Discrete and Continuous Random Variables I can find the standard deviation of discrete random...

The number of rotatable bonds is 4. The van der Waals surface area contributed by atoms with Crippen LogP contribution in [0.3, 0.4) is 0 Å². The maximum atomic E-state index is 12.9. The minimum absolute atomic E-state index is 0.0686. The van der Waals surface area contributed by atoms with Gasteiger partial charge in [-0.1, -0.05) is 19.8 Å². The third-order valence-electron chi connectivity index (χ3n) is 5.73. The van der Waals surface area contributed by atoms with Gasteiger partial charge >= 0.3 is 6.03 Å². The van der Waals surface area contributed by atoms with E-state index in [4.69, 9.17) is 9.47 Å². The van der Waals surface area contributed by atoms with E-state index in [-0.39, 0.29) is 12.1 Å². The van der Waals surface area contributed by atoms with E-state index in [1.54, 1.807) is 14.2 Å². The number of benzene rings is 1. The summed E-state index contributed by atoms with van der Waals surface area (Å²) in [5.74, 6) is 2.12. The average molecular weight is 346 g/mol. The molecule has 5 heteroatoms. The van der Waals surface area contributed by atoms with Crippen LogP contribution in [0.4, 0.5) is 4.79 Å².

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Discrete and Continuous Random Variables I can find the standard deviation of discrete random variables. I can find the probability of a continuous random variable. 6.1b h.w: pg pg 354: 14, 18, 19, 23, 25 Slide 2 The Variance of a Discrete Random Variable Recall: Variance and standard deviation are measures of spread. Slide 3 If X is a discrete random variable with mean , then the variance of X is The standard deviation is the square root of the variance. Slide 4 Example: Selling of Aircraft Gain Communication sells aircraft communications units to both the military and the civilian markets. Next years sales depend on market conditions that can not be predicted exactly. Slide 5 Gains follows the modern practice of using probability estimates of sales. The military estimates the sales as follows: Units sold:1000 3000 5000 10,000 Probability: 0.1 0.3 0.4 0.2 Take X to be the number of military units sold. Slide 6 Compute x : xx = (1000)(0.1) + (3000)(0.3) + (5000)(0.4) + (10000)(.2) = 100 + 900 + 2000 + 2000 = 5000 units Slide 7 Calculate the variance of X: x 2 = (x i - x ) 2 p i = (1000 5000) 2 (0.10) + finish = 7,800,000 Slide 8 Standard Deviation x = sqrt 7,800,000 = 2792.8 The standard deviation is the measure of how variable the number of units sold is. Slide 9 To find the variance with calculator: In notes for your info. Try it if you want on your own. Slide 10 Recall: If we use a table or a calculator to select digits 0 and 1, the result is a discrete random variable which we can count. What is the probability of 0.3 X 0.7 ? Infinite possible values! Slide 11 Now we will assign values as areas under a density curve. Slide 12 Continuous Random Variables A continuous random variable X takes all values in a given interval of numbers. The probability distribution of a continuous random variable is shown by a density curve. Slide 13 The probability that X is between an interval of numbers is the area under the density curve between the interval endpoints. The probability that a continuous random variable X is exactly equal to a number is zero Slide 14 Example: Uniform Distribution (of random digits between 0 and 1) Note: P(X 0.5 or X 0.8) = 0.7 We can add non-overlapping parts. Slide 15 Normal Distributions as Probability Distributions Recall N(,) is the shorthand notation for the normal distribution having mean and standard deviation . Slide 16 If X has the N(,) then the standardized variable Z = (X ) / is a standard normal random variable having the distribution N(0,1). Slide 17 Example: Drugs In School An opinion poll asks a SRS of 1500 of U.S. adults what they think is the most serious problem facing our schools. Suppose 30% would say drugs. The population parameter p is approximately N(0.3,.0118). Slide 18 What is the probability that the poll differs from the truth about the population by more than 2 percentage points? More than one way to do this. = P(p 0.32) Theshaded region = P(p 0.32) Slide 19 Confirm the z-scores and the area of the shaded region. Standardize the values. P(p < 0.28) = P( z < (0.28 0.30)/0.0118 ) = P(z < -1.69) Slide 20 Use z-score to find the area. Calc: 2nd VARS(DIST):normalcdf(-EE99, -1.69) = 0.0455 Slide 21 P(p > 0.32) = 0.0455 also why? P(p 0.32) = 0.0455 + 0.0455 = 0.0910 Conclusion: The probability that the sample will miss the truth by more than 2 percentage points is 0.0910. Slide 22 Or, use the complement to get middle or unshaded region: 1 P(-1.69 < z < 1.69) = 1 - normcdf(-1.69,1.69) = 1 - 0.9090 =.0901 with complement rule Slide 23 Exercise: Car Ownership Chose an American at random and let the random variable X be the number of cars (including SUVs and light trucks) they own. Here is the probability model if we ignore the few households that own more than 5 cars. Slide 24 Probability model a) Verify that this is a legitimate discrete distribution. Number of cars X 012345 Prob.0.090.360.350.130.050.02 Slide 25 Display the distribution in a probability histogram. (2 min) Slide 26 b) Say in words what the event {X 1} is. The event that the household owns at least one car. Find P(X 1) = P(X = 1) + P(X = 2) + + P(X=5) = 0.91 Or, 1 P(X = 0) = 1 0.09 = 0.91 Slide 27 c) A housing company builds houses with two-car garages. What percent of households have more cars than the garage can hold? P(X > 2) = P(X=3) + P(X=4) + P(X+5) = 0.20 20% of households have more cars than the garage can hold.